Can Apparel Startups Bypass Traditional Retail Channels?

Many entrepreneurs would LIKE to establish their own direct-to-consumer sales channel rather than market their merchandise through retail stores. Why? They would like greater control, a bigger share of profits, and other reasons. But, this is often not feasible. The costs are high and it usually takes quite a while to establish the company name.
As Ian Mount reports for the New York Times: “While exact numbers are hard to come by, many new apparel brands have decided to forgo the traditional wholesale route of selling through multi-brand boutiques and department stores. ‘There is no doubt that there is a trend toward direct selling,’ said James Dion, founder of Dionco, a Chicago retail consultancy. ‘And it’s been aided by the Internet, which has given that smaller brand the ability to go direct to the consumer.’ However, direct selling is not for everyone. For one thing, getting your name out there — on the street or on the Web — is hard. As the San Francisco brand Pop Outerwear learned, the big issue in trying to sell directly to customers is whether you can reach enough of them. ‘The reach you get from opening one or two stores is nothing like the reach of a Macy’s,’ said Jack W. Plunkett, chief executive of Plunkett Research, a Houston market research company. ‘I can’t imagine Coach being the huge brand it is without the marketing boost of all the stores that have sold it through the years.’”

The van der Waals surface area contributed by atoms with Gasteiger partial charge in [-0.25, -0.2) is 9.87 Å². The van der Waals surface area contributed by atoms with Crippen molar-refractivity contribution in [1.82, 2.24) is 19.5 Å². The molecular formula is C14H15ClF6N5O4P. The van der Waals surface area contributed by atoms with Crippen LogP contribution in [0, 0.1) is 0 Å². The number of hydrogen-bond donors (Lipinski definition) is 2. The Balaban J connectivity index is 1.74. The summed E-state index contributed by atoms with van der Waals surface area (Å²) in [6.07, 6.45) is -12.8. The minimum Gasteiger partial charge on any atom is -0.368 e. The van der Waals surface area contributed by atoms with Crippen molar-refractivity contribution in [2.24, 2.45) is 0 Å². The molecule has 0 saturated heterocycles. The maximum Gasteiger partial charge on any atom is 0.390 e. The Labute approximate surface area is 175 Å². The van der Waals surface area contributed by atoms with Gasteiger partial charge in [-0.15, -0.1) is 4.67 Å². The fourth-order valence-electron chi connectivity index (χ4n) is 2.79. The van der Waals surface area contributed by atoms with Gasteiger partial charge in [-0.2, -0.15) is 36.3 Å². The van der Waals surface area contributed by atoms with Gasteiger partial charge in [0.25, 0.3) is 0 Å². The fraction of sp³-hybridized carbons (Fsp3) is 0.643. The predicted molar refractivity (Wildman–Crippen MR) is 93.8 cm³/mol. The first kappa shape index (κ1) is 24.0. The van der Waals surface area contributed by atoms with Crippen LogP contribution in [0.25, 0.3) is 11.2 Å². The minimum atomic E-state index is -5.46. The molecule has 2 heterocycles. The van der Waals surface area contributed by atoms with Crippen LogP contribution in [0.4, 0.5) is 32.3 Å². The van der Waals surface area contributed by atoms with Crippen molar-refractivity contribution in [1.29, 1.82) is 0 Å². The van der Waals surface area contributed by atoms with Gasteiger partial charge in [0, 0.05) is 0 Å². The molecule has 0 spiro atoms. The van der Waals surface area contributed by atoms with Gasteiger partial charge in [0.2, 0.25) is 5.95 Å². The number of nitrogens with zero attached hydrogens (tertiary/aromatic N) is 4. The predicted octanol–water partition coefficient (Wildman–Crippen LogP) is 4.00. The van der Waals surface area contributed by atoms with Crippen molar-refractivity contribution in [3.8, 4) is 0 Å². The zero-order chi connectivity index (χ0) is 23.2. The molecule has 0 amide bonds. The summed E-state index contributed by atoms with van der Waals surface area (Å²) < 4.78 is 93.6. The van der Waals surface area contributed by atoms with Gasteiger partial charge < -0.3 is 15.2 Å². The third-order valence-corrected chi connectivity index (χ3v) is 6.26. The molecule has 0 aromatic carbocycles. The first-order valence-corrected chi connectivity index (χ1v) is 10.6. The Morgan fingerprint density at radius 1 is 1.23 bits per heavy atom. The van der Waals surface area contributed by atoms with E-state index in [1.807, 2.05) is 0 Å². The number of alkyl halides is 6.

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This entry was posted in Part 2: Ownership, Strategy Mix, Online, Nontraditional, Part 3: Targeting Customers and Gathering Information, Part 4: Store Location Planning, Part 5: Managing a Retail Business, Part 6: Merchandise Management and Pricing, Part 7: Communicating with the Customer and tagged , , , , , , , , , , , , , , , , , , , , , , , , . Bookmark the permalink.

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